The Salvation of Nammāḻvār in Śrīvaiṣṇavism

How to Cite

Patricia Y. Mumme. (2022). The Salvation of Nammāḻvār in Śrīvaiṣṇavism: Journal of Vaishnava Studies. Journal of Vaishnava Studies, 22(2), 251–265. Retrieved from


Among the Vaiṣṇava traditions of India, Śrīvaiṣṇavism is best known for two distinguishing features. One is the high esteem it holds for
the hymns of the Āḻvārs, particularly the Tiruvāymoḻi of Nammāḻvār, as the “Tamil Veda.”1 Śrīvaiṣṇavism’s reverence for the literary, liturgical and theological value of these poems, alongside the Viṣiṣṭādvaita Vedānta tradition of Rāmānuja, is responsible for its characterization of itself as the ubhaya vedānta, Double Vedānta. Śrīvaiṣṇavism’s other well-known feature is its theological dispute between the “cat” and “monkey” schools and their understanding of salvation by divine grace. The Tenkalai school affirms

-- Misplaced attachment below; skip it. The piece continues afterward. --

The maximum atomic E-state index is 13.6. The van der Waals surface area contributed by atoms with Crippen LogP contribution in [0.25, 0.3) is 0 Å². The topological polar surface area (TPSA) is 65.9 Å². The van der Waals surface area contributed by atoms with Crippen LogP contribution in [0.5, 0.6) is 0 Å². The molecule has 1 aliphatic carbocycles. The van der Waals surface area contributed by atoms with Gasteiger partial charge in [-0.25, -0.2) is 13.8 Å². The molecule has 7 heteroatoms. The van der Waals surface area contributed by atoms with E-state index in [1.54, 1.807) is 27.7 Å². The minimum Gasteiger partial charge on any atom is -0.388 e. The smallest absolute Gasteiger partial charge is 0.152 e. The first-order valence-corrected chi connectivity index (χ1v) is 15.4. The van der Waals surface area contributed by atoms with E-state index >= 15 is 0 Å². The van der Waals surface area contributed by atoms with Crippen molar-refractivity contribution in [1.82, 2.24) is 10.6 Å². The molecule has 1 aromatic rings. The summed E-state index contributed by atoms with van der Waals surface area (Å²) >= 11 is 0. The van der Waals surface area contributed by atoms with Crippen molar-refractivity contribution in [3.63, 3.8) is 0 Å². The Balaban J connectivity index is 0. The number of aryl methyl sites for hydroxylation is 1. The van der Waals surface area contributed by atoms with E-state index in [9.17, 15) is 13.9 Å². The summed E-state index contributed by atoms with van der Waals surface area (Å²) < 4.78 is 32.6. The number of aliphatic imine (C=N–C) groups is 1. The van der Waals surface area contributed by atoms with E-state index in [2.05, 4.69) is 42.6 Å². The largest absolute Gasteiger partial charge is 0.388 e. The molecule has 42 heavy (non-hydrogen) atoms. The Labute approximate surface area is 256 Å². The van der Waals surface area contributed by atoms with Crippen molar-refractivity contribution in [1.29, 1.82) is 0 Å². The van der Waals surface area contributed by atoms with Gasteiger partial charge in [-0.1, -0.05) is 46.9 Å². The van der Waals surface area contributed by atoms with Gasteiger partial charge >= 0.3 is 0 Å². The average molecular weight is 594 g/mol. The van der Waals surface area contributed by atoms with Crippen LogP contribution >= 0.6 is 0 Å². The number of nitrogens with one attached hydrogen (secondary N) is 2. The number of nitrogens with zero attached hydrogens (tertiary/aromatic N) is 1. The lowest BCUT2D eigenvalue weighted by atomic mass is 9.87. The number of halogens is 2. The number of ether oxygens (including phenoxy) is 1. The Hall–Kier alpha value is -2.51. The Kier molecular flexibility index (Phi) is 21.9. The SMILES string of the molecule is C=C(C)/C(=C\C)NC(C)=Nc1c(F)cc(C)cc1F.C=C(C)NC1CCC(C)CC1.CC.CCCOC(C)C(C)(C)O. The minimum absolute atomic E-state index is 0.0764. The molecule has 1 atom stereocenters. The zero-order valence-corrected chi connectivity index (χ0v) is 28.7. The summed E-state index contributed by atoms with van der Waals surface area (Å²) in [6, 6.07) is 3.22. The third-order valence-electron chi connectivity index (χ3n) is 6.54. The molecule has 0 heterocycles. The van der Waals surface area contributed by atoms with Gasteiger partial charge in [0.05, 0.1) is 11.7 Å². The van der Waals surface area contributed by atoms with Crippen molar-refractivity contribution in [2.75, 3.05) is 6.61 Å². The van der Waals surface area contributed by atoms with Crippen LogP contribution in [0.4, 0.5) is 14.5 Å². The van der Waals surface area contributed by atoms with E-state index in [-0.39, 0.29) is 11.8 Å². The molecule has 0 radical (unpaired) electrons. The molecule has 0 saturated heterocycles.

that God saves the soul the way a mother cat carries her kitten—the soul is completely passive, and no effort on its part can help the process. The Vaṭakalai school, on the other hand, claims that God saves the soul the way a mother monkey carries her young. The baby monkey must make some effort to hang on, even though the mother does the work. This charming analogy, though absent in any Śrīvaiṣṇava literature before the 18th century, points accurately to the central doctrinal issue of dispute as seen in the works of the ācāryas of the 13th to 15th centuries.

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